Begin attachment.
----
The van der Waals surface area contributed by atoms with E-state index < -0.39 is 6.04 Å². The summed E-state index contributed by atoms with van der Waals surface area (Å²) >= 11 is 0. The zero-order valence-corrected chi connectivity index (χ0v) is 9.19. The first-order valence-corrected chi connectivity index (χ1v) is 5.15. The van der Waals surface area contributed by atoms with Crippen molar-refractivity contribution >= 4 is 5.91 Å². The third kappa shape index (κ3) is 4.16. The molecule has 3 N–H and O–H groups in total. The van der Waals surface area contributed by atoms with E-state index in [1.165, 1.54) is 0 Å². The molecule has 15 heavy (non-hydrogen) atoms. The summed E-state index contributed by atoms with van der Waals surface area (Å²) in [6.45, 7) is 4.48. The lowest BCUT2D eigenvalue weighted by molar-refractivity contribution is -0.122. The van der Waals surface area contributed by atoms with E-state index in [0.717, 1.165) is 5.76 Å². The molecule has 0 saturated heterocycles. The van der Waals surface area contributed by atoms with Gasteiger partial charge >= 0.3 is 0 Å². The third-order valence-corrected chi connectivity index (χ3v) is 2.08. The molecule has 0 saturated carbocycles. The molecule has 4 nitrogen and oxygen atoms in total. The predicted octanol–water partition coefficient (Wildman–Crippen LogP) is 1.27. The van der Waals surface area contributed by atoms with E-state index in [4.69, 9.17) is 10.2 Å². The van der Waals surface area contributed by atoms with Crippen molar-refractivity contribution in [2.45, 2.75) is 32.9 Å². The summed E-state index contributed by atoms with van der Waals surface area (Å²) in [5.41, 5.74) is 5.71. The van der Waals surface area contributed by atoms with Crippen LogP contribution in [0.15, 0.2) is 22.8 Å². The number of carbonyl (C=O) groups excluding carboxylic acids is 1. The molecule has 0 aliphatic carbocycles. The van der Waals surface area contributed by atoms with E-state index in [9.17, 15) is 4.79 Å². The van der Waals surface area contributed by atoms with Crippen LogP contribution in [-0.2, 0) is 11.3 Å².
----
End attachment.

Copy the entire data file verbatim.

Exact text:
The van der Waals surface area contributed by atoms with E-state index < -0.39 is 6.04 Å². The summed E-state index contributed by atoms with van der Waals surface area (Å²) >= 11 is 0. The zero-order valence-corrected chi connectivity index (χ0v) is 9.19. The first-order valence-corrected chi connectivity index (χ1v) is 5.15. The van der Waals surface area contributed by atoms with Crippen molar-refractivity contribution >= 4 is 5.91 Å². The third kappa shape index (κ3) is 4.16. The molecule has 3 N–H and O–H groups in total. The van der Waals surface area contributed by atoms with E-state index in [1.165, 1.54) is 0 Å². The molecule has 15 heavy (non-hydrogen) atoms. The summed E-state index contributed by atoms with van der Waals surface area (Å²) in [6.45, 7) is 4.48. The lowest BCUT2D eigenvalue weighted by molar-refractivity contribution is -0.122. The van der Waals surface area contributed by atoms with E-state index in [0.717, 1.165) is 5.76 Å². The molecule has 0 saturated heterocycles. The van der Waals surface area contributed by atoms with Gasteiger partial charge >= 0.3 is 0 Å². The third-order valence-corrected chi connectivity index (χ3v) is 2.08. The molecule has 0 saturated carbocycles. The molecule has 4 nitrogen and oxygen atoms in total. The predicted octanol–water partition coefficient (Wildman–Crippen LogP) is 1.27. The van der Waals surface area contributed by atoms with E-state index in [4.69, 9.17) is 10.2 Å². The van der Waals surface area contributed by atoms with Crippen molar-refractivity contribution in [2.45, 2.75) is 32.9 Å². The summed E-state index contributed by atoms with van der Waals surface area (Å²) in [5.41, 5.74) is 5.71. The van der Waals surface area contributed by atoms with Crippen LogP contribution in [0.15, 0.2) is 22.8 Å². The number of carbonyl (C=O) groups excluding carboxylic acids is 1. The molecule has 0 aliphatic carbocycles. The van der Waals surface area contributed by atoms with E-state index in [9.17, 15) is 4.79 Å². The van der Waals surface area contributed by atoms with Crippen LogP contribution in [-0.2, 0) is 11.3 Å².